Uploaded by tdarnell on 27.10.2010

Transcript:

Of all the forces at work in nature, gravity is at the same time the simplest and most

enigmatic of all.

It is simple because it is easily created and, at least on the scale of the everyday,

easily described. All that is needed to create it is mass. If you have mass, you have gravity.

It is enigmatic because we really don't know much more about it than that. We know that

it takes mass to make it, but simple questions like, 'Why does gravity only pull?', "Why

is gravity so weak compared to other forces?" are difficult to understand.

It is, at once, simple and complicated.

Gravity is the force that sculpts creation, and through it, the universe takes its form.

Under its influence, interstellar gas collects to form clouds that, under the inexorable

crush, are ignited into stars. These stars are collected into galaxies, and galaxies

are gathered into structured tendrils, reaching throughout the cosmos.

The effects of gravity are everywhere, and this force, more than any other in nature,

is responsible for the shape of all that is.

So, what is the form of the universe? How can we find out?

The main characteristic that gives the universe its shape is density. The density of the universe,

the amount and location of all matter, define where the gravity of the cosmos is concentrated,

which bends and warps spacetime as described by Einstein's General Theory of Relativity.

In order to uncover the geometry of the universe, we need to be able to see all of it, at one

time. Fortunately we have such pictures. This is an image of the entire universe in the

microwave region of the spectrum. This is what the universe looked like when it was

only 380 thousand years old.

This is the radiant heat left over from the big bang.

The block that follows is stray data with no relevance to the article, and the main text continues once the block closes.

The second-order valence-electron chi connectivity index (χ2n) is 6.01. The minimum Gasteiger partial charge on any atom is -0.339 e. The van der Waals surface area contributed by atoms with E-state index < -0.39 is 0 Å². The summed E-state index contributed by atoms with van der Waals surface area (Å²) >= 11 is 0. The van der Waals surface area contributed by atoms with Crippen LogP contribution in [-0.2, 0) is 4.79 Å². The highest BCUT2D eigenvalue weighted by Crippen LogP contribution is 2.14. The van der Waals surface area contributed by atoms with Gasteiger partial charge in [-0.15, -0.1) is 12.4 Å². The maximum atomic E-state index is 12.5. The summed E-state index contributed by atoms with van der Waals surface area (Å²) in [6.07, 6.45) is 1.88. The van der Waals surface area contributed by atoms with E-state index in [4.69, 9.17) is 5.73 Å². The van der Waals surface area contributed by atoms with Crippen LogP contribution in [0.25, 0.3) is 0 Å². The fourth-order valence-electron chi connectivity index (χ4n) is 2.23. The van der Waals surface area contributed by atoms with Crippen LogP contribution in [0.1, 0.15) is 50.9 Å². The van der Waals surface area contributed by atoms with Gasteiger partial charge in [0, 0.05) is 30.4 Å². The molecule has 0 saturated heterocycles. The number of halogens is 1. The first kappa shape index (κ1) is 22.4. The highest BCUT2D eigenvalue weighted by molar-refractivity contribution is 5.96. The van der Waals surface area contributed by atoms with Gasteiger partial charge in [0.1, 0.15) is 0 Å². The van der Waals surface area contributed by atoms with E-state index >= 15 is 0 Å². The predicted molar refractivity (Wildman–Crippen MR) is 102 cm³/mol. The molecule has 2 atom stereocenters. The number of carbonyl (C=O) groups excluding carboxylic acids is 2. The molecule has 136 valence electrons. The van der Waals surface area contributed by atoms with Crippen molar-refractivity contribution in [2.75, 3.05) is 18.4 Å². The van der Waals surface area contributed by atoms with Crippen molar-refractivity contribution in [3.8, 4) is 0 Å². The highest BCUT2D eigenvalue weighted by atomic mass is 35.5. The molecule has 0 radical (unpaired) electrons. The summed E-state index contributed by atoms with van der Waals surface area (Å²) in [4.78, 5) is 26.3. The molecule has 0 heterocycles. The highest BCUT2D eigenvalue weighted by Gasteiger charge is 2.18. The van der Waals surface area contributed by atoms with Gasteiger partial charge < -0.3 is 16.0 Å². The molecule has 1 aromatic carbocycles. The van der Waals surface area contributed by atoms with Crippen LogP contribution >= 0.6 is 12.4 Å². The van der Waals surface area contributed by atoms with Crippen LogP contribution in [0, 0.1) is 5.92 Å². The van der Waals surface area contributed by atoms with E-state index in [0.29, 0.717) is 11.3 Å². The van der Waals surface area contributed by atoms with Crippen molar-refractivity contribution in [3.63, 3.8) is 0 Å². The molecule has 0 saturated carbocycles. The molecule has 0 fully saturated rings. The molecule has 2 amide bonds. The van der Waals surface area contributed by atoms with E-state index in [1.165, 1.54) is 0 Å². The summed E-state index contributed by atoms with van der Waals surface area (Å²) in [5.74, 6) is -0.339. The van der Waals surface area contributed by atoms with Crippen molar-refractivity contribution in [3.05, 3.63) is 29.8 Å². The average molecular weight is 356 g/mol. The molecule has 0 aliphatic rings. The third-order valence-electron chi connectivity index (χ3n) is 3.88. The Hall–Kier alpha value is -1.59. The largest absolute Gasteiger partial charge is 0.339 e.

This image is full of fluctuations, tiny variations in temperature. The red parts are slightly

warmer than the blue parts by only on part in a thousand, but they are measurable and

it is these fluctuations that give us the information we need to determine the shape

of the universe.

It turns out, these tiny changes are related to fluctuations in the density of matter in

the universe and thus carry information about the initial conditions for the formation of

cosmic structures such as galaxies, clusters of galaxies, and voids.

To understand this relationship, all we need is basic geometry of triangles. On a flat

surface, all angles in a triangle add up to 180 degrees and parallel lines remain parallel.

On a positively curved surface, like a sphere, they add up to something greater than 180

and parallel lines converge. A surface with negative curvature, such as a saddle, the

three angles add up to less than 180 degrees and parallel lines diverge.

So, to measure the shape of the universe, all we need is a triangle, a really big one,

one that covers the entire universe, and measure the angles.

The all sky map of the CMB provide us with just such a surface within which to measure

our triangle, with the Earth at one apex and two more points on the image, we can make

our measurement.

The fluctuations in the CMB are randomly placed spots with an apparent size of about 1 degree

across. They are produced by sound waves that travel through the hot ionized gas in the

universe at a known speed (the speed of light divided by the square root of 3) for a known

length of time (380,000 years).

Knowing the rate and time, we can obtain the distance to what is known as the last scattering

surface - the remnants of a cosmic cloudbank. Simplifying a little, this distance, along

with the Hubble constant and the actual light path taken by the CMB to our eyes, will tell

us the geometry.

If the universe is flat, our triangle would have straight lines and all angles would equal

180 degrees and the average angular distance betwen CMB fluctuations would be 1 degree.

If the universe was positively curved, our lines bend outward and our angles would be

greater than 180 degrees, and the angular distance would be about one and a half degrees

across. A negatively curved universe would look like this with an average angular distance

of a half a degree.

After careful measurements of the CMB using WMAP data, the average distance between fluctuations

was found to be 1 degree with an accuracy of 15% and a error of 2%.

The universe, it appears, is flat.

Currently the Planck Space Telescope is taking a higher resolution map of the Cosmic Microwave

background, and very soon, we hope to have an even more accurate answer to the question